As Nick and I trotted around the arena, I leaned back, moved my feet forward a tad, and rotated my toes out. I touched him with both spurs and he gave me a burst of "fast and furious" trot...not what I wanted. I remembered Dave saying "Leave your heels there-keep asking", so I did with more determination. I consciously relaxed everything but those heels and gave a kiss. There! Nick lofted into a lovely, round canter which he held for more than one circle. My feet came back a little, and he dropped into a trot and then halted square, breathing a little hard.
These cues are not at all what I am used to-but they are the cues my trainer used to teach Nick to lope correctly. This man rode broncs when younger, and worked cattle his entire life. Who am I to question his methods? He taught my reluctant to canter pony to GO...and for that, I am thrilled. The cue could be anything-inside leg on the girth, outside leg back; turn into or out of a corner; or even just a vocal cue. I watched a rider on YouTube wave an arm in the air, and I'm convinced he was using the arm to cue lead changes.
We all fall prey to complacency sometimes, and this summer and fall has been my time to set aside complacency in my riding, and work my ass off learning new skills. My own skills and competencies were not enough, and neither was the equipment I was using.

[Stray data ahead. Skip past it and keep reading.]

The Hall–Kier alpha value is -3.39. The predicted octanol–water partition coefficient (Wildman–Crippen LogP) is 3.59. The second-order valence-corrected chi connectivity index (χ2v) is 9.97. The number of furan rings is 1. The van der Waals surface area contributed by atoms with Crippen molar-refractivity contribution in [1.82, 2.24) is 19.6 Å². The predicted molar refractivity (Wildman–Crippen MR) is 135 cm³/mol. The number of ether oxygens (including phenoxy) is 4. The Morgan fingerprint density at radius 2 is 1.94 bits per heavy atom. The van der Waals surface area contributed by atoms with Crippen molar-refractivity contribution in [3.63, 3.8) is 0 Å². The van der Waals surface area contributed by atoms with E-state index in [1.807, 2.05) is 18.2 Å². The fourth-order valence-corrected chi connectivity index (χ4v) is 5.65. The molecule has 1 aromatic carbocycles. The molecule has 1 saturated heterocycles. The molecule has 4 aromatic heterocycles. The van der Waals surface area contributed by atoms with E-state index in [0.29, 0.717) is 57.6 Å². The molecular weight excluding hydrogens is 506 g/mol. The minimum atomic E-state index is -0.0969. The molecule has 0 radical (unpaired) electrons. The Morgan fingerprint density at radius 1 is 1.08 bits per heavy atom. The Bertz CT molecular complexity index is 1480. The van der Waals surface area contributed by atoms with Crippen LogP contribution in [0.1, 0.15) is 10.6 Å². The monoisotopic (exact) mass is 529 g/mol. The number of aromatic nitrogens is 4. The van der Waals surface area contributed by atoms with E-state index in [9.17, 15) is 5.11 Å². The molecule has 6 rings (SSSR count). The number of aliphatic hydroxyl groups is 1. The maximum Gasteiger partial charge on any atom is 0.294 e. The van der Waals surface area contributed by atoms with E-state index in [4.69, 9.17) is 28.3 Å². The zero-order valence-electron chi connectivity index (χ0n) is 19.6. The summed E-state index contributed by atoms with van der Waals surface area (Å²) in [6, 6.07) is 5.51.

Lesson #1: We show horses what we want by applying a pressure, and then rewarding the horse by removing that pressure when he/she does what we want.
Simple, huh? But what if the pressure you apply makes no difference? In my case, I haven't used spurs in oh...20 years. Yep, just leg with an occasional light touch with a dressage whip. So, I hunted up my old spurs, and strapped those babys on. hahahaaaahhhhaaaaa.
Nothing. Nada. No response.
It was at this point that I thought I heard a very slight chuckle from Nick.
So I tried a bat (short, noisy whip)--->
Definite chuckles this time. I was starting to wonder if I had somehow had my experience sucked out of me-I was feeling like a pea green rider.
After many different techniques, and lots of round penning etc...here is what works:
Now, I have ridden in some variety of an English saddle since my 20s, and have spent countless hours practicing dressage and classical training techniques. I know there is attitude on both sides of the aisle-->western riders think English riders are sissy, and English riders think western riders are too insensitive. At this stage of my life, I just wanna ride. If Nick needs me to turn up the volume on the cues, I can do that. In fact, if he wants to go as a western horse, I can do that too.
Here is my new saddle!! I'm going to need to sew some western shirts :-)
Here is a close up of the tooling motif:
Now, I need to find an Aussie hat with a helmet inside.